npm i -s @mikro-orm/core @mikro-orm/postgresql 

//next cd into server
touch bootstrap.js

inside bootstrap.js paste the following lines of code

const { mikroORMConfig } = require("../mikro-orm.config");
const allEntities = require("./entities");
module.exports.initializeORM = async (MikroORM) => {
  const DI = {};
  DI.orm = await MikroORM.init(mikroORMConfig);
  DI.em = DI.orm.em;
  for (const entityInstance of allEntities) {
    if (entityInstance.label === "BaseEntity") {
      continue;
    }
    DI[entityInstance.label] = await DI.orm.em.getRepository(
      entityInstance.entity
    );
  }
  return DI;
};

Next, lets set up our database connection in the file mikro-orm.config.js:


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const allEntities = require("./server/entities");

module.exports = {
  entities: allEntities,
  type: "postgresql",
  clientUrl:
    "some string from https://www.elephantsql.com/",
};

Defining entities

In both of the above snippets, there is a reference to the variable allEntities. We’ll look at defining entities.

MikroORM has the concept of baseEntitiy. This is optional, but I find it useful because it helps in making some properties and fields reusable across all entities.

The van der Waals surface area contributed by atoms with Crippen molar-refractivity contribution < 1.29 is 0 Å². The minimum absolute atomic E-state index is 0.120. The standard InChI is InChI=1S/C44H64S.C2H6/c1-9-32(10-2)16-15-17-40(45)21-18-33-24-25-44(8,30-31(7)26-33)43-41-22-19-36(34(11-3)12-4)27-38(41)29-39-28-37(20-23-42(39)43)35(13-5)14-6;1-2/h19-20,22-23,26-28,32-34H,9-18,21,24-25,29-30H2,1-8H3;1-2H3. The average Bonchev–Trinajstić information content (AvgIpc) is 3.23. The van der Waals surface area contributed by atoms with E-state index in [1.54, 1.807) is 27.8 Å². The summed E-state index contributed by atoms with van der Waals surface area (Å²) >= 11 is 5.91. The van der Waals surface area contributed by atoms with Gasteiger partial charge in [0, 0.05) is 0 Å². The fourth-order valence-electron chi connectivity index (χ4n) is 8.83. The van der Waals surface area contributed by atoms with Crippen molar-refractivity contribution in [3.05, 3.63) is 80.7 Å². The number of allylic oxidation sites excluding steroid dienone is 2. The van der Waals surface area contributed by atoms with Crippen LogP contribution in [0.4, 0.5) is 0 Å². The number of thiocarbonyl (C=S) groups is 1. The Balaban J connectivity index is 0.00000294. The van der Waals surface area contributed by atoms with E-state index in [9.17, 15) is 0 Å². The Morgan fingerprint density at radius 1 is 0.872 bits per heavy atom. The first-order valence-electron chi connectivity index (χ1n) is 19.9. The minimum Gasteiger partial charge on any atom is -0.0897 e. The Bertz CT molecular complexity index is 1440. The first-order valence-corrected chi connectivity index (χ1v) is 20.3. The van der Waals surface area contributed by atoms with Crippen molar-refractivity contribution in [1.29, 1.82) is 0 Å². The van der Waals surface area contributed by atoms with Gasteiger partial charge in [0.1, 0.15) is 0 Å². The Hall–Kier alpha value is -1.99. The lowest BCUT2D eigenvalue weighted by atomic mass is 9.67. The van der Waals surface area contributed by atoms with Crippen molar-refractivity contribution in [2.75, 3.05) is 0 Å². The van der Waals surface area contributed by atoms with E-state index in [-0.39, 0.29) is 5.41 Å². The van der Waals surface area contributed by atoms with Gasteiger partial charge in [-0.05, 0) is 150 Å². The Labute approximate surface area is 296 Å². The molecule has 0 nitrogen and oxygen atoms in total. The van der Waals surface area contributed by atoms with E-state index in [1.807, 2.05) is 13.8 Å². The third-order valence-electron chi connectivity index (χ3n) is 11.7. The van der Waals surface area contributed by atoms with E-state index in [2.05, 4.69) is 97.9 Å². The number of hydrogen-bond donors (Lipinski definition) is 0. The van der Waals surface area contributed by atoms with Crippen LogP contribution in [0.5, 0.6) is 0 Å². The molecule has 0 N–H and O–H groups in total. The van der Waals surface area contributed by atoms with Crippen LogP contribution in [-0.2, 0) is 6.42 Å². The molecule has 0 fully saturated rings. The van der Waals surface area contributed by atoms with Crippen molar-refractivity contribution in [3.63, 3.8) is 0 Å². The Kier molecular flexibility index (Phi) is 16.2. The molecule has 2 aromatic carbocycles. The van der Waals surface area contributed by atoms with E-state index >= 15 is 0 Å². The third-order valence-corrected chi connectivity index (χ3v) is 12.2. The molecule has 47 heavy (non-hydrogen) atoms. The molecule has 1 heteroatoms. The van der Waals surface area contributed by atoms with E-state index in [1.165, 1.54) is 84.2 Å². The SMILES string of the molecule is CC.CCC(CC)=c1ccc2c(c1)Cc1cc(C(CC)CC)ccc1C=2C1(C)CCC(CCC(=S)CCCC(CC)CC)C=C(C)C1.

In the server directory, we will be making a few files:

mkdir entities
cd entities
touch BaseEntity.js index.js Post.js

//inside BaseEntity.js
const { EntitySchema } = require("@mikro-orm/core");
class BaseEntity {
  constructor() {
    this.createdAt = new Date();
    this.updatedAt = new Date();
  }
}
const schema = new EntitySchema({
  name: "BaseEntity",
  abstract: true,
  properties: {
    id: { primary: true, type: "number" },
    createdAt: { type: "Date" },
    updatedAt: { type: "Date", onUpdate: () => new Date() },
  },
});
module.exports = {
  BaseEntity,
  entity: BaseEntity,
  schema,
  label: "BaseEntity",
};

Inside Post.js, we will require the author, title, and content as input form the user when creating a POST.

"use strict";
const { EntitySchema } = require("@mikro-orm/core");
const { BaseEntity } = require("./BaseEntity");
const { Comment } = require("./Comment");
class Post extends BaseEntity {
  constructor(title, author, content) {
    super();
    this.title = title;
    this.author = author;
    this.content = content;
  }
}
const schema = new EntitySchema({
  class: Post,
  extends: "BaseEntity",
  properties: {
    title: { type: "string" },
    author: { type: "string" },